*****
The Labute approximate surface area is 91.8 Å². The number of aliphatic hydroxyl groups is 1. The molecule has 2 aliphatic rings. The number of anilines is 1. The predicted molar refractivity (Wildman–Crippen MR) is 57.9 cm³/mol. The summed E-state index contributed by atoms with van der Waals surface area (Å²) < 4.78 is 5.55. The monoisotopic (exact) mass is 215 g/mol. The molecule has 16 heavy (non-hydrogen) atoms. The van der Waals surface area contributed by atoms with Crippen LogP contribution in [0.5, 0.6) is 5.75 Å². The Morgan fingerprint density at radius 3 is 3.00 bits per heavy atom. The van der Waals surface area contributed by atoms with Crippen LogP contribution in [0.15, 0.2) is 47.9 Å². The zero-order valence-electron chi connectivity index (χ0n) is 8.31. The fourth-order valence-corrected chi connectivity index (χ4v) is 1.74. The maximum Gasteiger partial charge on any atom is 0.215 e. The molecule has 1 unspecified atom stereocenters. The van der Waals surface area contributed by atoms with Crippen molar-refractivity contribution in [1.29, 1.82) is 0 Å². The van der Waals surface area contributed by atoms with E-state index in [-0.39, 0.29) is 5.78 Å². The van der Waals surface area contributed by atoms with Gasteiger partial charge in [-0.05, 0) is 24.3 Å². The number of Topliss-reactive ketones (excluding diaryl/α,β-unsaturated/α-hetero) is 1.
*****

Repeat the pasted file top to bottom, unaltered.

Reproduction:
The Labute approximate surface area is 91.8 Å². The number of aliphatic hydroxyl groups is 1. The molecule has 2 aliphatic rings. The number of anilines is 1. The predicted molar refractivity (Wildman–Crippen MR) is 57.9 cm³/mol. The summed E-state index contributed by atoms with van der Waals surface area (Å²) < 4.78 is 5.55. The monoisotopic (exact) mass is 215 g/mol. The molecule has 16 heavy (non-hydrogen) atoms. The van der Waals surface area contributed by atoms with Crippen LogP contribution in [0.5, 0.6) is 5.75 Å². The Morgan fingerprint density at radius 3 is 3.00 bits per heavy atom. The van der Waals surface area contributed by atoms with Crippen LogP contribution in [0.15, 0.2) is 47.9 Å². The zero-order valence-electron chi connectivity index (χ0n) is 8.31. The fourth-order valence-corrected chi connectivity index (χ4v) is 1.74. The maximum Gasteiger partial charge on any atom is 0.215 e. The molecule has 1 unspecified atom stereocenters. The van der Waals surface area contributed by atoms with Crippen molar-refractivity contribution in [1.29, 1.82) is 0 Å². The van der Waals surface area contributed by atoms with E-state index in [-0.39, 0.29) is 5.78 Å². The van der Waals surface area contributed by atoms with Gasteiger partial charge in [-0.05, 0) is 24.3 Å². The number of Topliss-reactive ketones (excluding diaryl/α,β-unsaturated/α-hetero) is 1.